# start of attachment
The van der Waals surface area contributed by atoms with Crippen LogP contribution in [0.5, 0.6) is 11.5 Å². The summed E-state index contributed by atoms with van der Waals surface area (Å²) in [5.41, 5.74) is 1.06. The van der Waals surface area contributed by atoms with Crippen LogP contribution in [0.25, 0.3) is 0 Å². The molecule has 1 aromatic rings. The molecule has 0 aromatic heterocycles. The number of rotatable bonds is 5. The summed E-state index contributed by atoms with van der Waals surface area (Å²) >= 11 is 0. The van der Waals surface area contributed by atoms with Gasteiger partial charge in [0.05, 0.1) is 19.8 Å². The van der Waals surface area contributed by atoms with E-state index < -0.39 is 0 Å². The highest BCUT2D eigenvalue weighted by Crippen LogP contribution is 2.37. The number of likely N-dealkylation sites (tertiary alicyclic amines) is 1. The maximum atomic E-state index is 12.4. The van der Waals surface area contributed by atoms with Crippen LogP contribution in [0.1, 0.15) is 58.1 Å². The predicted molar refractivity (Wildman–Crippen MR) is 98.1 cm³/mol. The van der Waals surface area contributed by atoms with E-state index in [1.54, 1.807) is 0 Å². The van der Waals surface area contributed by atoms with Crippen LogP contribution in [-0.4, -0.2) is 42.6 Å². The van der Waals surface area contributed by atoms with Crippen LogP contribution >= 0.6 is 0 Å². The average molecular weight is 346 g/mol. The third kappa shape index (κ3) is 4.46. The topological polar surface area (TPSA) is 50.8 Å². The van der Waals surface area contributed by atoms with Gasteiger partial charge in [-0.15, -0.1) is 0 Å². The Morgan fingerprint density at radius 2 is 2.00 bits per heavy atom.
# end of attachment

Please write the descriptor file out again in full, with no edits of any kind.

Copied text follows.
The van der Waals surface area contributed by atoms with Crippen LogP contribution in [0.5, 0.6) is 11.5 Å². The summed E-state index contributed by atoms with van der Waals surface area (Å²) in [5.41, 5.74) is 1.06. The van der Waals surface area contributed by atoms with Crippen LogP contribution in [0.25, 0.3) is 0 Å². The molecule has 1 aromatic rings. The molecule has 0 aromatic heterocycles. The number of rotatable bonds is 5. The summed E-state index contributed by atoms with van der Waals surface area (Å²) >= 11 is 0. The van der Waals surface area contributed by atoms with Gasteiger partial charge in [0.05, 0.1) is 19.8 Å². The van der Waals surface area contributed by atoms with E-state index < -0.39 is 0 Å². The highest BCUT2D eigenvalue weighted by Crippen LogP contribution is 2.37. The number of likely N-dealkylation sites (tertiary alicyclic amines) is 1. The maximum atomic E-state index is 12.4. The van der Waals surface area contributed by atoms with Crippen LogP contribution in [0.1, 0.15) is 58.1 Å². The predicted molar refractivity (Wildman–Crippen MR) is 98.1 cm³/mol. The van der Waals surface area contributed by atoms with E-state index in [1.54, 1.807) is 0 Å². The van der Waals surface area contributed by atoms with Crippen LogP contribution in [-0.4, -0.2) is 42.6 Å². The van der Waals surface area contributed by atoms with Crippen LogP contribution >= 0.6 is 0 Å². The average molecular weight is 346 g/mol. The third kappa shape index (κ3) is 4.46. The topological polar surface area (TPSA) is 50.8 Å². The van der Waals surface area contributed by atoms with Gasteiger partial charge in [-0.15, -0.1) is 0 Å². The Morgan fingerprint density at radius 2 is 2.00 bits per heavy atom.